Uglystick for salmon/steelhead?

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Kage

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So I got a 6ft uglystick, medium action 6-15lb line and I'm wondering if it will be able to handle fishing for salmon and steelhead. I'm lookin to get a shimano sierra reel and possibly an okuma celilo rod to go with it. Mainly a stronger rod and maybe a general rod to use for bigger fish. I want to know if it would be possible to stick the shimano reel on the uglystick if it can handle salmon/steelhead fishing. Anyone with advice, I thank u in advance
 
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RunWithSasquatch

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You could probably do it, but it wouldnt be that great. 6 ft is too short, a rod at least in the 8' to 9' range, 6-15lb would be sufficient for most fish, but you will find that you will want a little heavier rod for salmon. If I were stuck to one rod for both species it would be an 8'6'' 10-20lb medium action rod.
 
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Kage

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Thanx for the info, I suppose I'm gonna just have to go with two rods. Use my uglystick for trout and the small fish and have a 2nd rod for bigger fish. One question is I really don't understand what the action on a rod means. Just today I started lookin at general info on reels not so much on rods. Now will rods and reels match up pretty easily or is there certain things I should be aware of or keep in mind when I go to pick out a reel/rod for each other?
 
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RunWithSasquatch

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You fit the reel to the game you chase, not the rod. As far as I know, any reel will seat on just about any rod... with in reason. Obviously spinning reals to spinning rods, and level-winds to its appropriate rod. You spoke of a Shimano reel, and a 2500-3000 size fits well for steelhead, and a 3000-4000 works well for salmon... you can catch a fish on anything, but the larger reels hold more line of a heavy caliber, and also boast larger drag washers.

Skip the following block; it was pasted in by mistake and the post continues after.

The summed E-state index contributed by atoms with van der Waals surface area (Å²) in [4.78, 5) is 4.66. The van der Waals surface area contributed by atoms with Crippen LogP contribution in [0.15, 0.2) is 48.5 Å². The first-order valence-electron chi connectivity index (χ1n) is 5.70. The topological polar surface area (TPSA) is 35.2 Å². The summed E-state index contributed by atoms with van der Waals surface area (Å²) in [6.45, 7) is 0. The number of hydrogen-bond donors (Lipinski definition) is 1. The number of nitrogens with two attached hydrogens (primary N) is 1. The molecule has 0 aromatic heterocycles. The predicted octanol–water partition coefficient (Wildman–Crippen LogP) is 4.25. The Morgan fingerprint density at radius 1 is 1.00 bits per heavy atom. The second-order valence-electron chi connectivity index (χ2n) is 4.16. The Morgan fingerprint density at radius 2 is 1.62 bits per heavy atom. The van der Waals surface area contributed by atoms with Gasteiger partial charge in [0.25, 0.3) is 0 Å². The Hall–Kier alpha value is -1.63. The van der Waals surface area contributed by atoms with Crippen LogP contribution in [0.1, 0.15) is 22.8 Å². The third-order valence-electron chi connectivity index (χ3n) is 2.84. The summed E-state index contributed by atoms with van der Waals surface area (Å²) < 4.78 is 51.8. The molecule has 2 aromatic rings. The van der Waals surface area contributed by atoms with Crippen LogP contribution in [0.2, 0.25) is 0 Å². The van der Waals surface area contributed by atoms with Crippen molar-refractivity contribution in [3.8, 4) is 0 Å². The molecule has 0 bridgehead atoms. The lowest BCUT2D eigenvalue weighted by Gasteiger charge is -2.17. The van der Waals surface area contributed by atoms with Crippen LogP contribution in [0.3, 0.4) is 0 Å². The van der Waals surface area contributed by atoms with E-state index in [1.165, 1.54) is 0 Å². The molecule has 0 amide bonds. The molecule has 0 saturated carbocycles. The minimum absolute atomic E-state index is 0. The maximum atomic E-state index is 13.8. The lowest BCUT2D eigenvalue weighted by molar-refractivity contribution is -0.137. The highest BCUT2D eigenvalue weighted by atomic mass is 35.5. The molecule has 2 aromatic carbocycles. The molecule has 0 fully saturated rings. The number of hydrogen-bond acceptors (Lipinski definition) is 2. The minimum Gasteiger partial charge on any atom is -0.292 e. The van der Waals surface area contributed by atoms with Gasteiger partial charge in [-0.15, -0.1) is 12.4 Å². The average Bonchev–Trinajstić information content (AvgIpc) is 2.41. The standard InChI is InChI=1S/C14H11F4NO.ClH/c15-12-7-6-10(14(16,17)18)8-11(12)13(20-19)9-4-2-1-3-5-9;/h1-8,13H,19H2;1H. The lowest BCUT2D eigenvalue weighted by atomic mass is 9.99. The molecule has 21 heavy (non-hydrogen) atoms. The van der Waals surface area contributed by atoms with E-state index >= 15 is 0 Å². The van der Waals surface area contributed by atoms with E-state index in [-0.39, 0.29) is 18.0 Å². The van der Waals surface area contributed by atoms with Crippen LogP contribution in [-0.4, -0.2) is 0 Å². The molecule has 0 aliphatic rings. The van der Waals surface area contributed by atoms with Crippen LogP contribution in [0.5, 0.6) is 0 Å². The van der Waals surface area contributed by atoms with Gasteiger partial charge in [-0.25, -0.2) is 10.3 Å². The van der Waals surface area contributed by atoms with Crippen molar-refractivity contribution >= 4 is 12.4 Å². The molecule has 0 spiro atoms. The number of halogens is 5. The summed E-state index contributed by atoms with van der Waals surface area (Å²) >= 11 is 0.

Rod action talks about where the rod begins to load up under pull. So a slow action rod will load up clear at the cork or butt of the rod, and a fast action rod begins to load up right away at the tip end of the rod, being more stiff. They all will bend, but the action refers to where on the rod it bends until the real back bone of the rod starts to load. Slower action rods usually suite towards a steelhead bobber fishing scenario, medium to medium fast action rods are towards a drifting technique, and fast action rods usually make for good plug rods.
 
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Kage

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i just now read the difference between a spinning rod and a casting rod, at this point i'll stick w/ a spinning rod/reel since that was what was suggested to me and i'm used to spinning reels. thanx for the explanation and help, i'm basically a fishing noob tryin to educate himself. i've set my mind on a shimano sierra reel w/ a okuma celilo rod, probably 9ft if that combo will work for salmon/steelhead. at this point all i've caught are trout and as fun as it is i want to aim for somethin bigger. i suppose i'll have to learn about differences between line now to get a better understanding of that as well. this is all interesting stuff, i just need to pick it up over time i suppose but it helps when people are helping point things out haha
 
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RunWithSasquatch

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Lots of information on this forum... thousands of posts about the subjects you are interested in learning, use the search function to your advantage with those key words.

The Sierra with the Celilo will be a great combo to start out with. Hopefully we start seeing some fish reports once you get it dialed in.
 
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natro

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I use an 8' 6" InterCoastal style Ugly Stik with an Okuma reel (can't remember the specific style of reel) for my salmon and steelhead fishing, and I think it's a pretty good rod. I did see a Celilo rod at Bimart a few days ago for 50 bucks, and have to admit I just about picked it up. It seemed like a really nice rod. After a little bit of debating, I passed it up though. Maybe I'll get one if I ever break my Ugly Stik, but not sure if that will ever happen.
 
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Kage

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just got paid so i'm itchin to go get my new gear now haha, i'm basically goin off the recommendation of other OFF members, i do like shimano so that helps. hopefully i'll have my new rod and reel by the end of this week :D
 
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nativefish